Nor did I seek conflict with my neighbors. It was no different from seething in line behind some damned tourist who didn't know a grande from a venti. You just focussed on the paper and got your own request in order, so as not to hold up the process in turn. Only in this case, you knew, or think you knew, that the connoisseur before you was weighing the finer points of something that might actually make a real difference. Maybe because deciding whether to pick up a spent cigarette butt is the most significant independent choice she might be privileged to make all day.

After one too many mornings late for work on account of pondering these imponderables, longing for garbage just to be garbage, I emailed the New York Times columnist Randy Cohen, 'The Ethicist', for his expert guidance.

Should I feel justified in tossing my bag into a receptacle that might already contain some one else's breakfast? should I wait my turn (and just spoil some one else's breakfast)? should I leave the offending mess on the sidewalk, on the ground that my fellow 'urban pioneers' and I should just suck it up as part of the local color (and in the process, add to the misery of those we were --let's be honest-- further displacing), to hell with city ordinances? Should I persist until I could locate an unoccupied bin and thereby elude the multipurpose dilemma? Was it my ethical duty to bring the matter to the city council or take other measures?

I wish I had his response still but I don't. Basically, it was an excoriation for my frivolity. It was disgusting that I should pit my convenience (as he put it) against another's basic human needs. There was apparently no ethical framework that could accommodate such an offense.

I was trying to figure out how to act ethically in an unjust situation. If ethics can't offer any guidance then, when?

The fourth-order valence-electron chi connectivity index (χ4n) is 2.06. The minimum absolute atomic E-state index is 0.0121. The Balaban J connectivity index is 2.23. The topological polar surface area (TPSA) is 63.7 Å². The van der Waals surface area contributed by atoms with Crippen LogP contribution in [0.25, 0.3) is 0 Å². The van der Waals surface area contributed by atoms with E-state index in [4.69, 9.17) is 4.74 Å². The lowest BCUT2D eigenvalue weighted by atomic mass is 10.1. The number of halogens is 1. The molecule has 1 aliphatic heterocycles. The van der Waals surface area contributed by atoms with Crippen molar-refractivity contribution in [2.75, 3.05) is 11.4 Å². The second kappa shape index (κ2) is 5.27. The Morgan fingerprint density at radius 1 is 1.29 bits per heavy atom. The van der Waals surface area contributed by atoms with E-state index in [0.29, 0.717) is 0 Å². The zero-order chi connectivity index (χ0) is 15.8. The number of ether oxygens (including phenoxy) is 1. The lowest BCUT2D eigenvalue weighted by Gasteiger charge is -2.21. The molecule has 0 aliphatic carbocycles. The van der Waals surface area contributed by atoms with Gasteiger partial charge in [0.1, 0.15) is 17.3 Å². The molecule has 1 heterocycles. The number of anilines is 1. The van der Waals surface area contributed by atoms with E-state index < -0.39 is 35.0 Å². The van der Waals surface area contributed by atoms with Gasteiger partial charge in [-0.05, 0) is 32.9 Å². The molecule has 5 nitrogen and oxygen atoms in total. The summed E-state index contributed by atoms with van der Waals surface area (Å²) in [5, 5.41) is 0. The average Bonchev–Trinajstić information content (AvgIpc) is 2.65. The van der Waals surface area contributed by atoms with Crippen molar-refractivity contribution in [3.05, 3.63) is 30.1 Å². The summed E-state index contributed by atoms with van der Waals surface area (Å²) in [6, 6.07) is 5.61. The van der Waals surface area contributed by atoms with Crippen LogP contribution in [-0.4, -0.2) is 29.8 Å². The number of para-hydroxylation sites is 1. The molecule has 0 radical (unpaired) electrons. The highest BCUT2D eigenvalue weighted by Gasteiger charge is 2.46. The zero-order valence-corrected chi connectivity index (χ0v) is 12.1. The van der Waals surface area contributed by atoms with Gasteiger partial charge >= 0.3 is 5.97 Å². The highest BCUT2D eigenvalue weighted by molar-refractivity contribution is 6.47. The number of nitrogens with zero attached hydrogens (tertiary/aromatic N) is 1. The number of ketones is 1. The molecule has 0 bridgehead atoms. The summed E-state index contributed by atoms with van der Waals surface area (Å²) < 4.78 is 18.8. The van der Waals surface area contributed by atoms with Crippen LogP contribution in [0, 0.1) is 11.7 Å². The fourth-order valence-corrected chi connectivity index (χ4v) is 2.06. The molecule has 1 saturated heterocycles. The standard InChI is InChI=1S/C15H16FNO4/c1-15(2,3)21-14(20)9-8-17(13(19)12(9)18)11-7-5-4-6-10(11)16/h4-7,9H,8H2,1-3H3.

Are those of us who are privileged to choose whether to ask questions such as those I posed to 'The Ethicist' not obliged to do so? The Ethicist suggests that those of us who are contaminated by our positions should contemplate our shame. And I think most of us do. It's called liberal guilt.

But an 'ethics' that doesn't provide a rationale and strategy to propel its interlocutors beyond that acute point of recognition is nothing more than censure.

Which I believe belongs to the domain of morality.


Rami Zurayk said...

As much as we would like to, we cannot bring about social justice one little act of kindness at a time. If the act of charity takes place without keeping one's eye on the global picture, then its true aim is to make the donor feel better, not the recipient. The response to poverty and social injustice in NOT charity or relief aid or development aid. The response is organizing and acting against the causes of poverty and of social injustice. Aid action is only important because it keeps activists in touch with reality and prevent them from becoming theorists.

Liberal guilt? What's that?

PS said...
This comment has been removed by the author.
PS said...

Thanks for the swipe, but theory taught me a lot, including the useful phrase: necessary but insufficient. Am I absolved from trying to behave in an ethically consistent manner just because the decision before me will not in itself alter the economic and political conditions that gave rise to the obscene choice, any more than giving an inhaler to a dying man with one lung could absolve me from the obligation to use my privilege to work against the political and economic, and (although I didn't introduce this before) racial conditions that introduced us in the first place?

Liberal guilt is the conscience that is appeased by charity. But you knew that.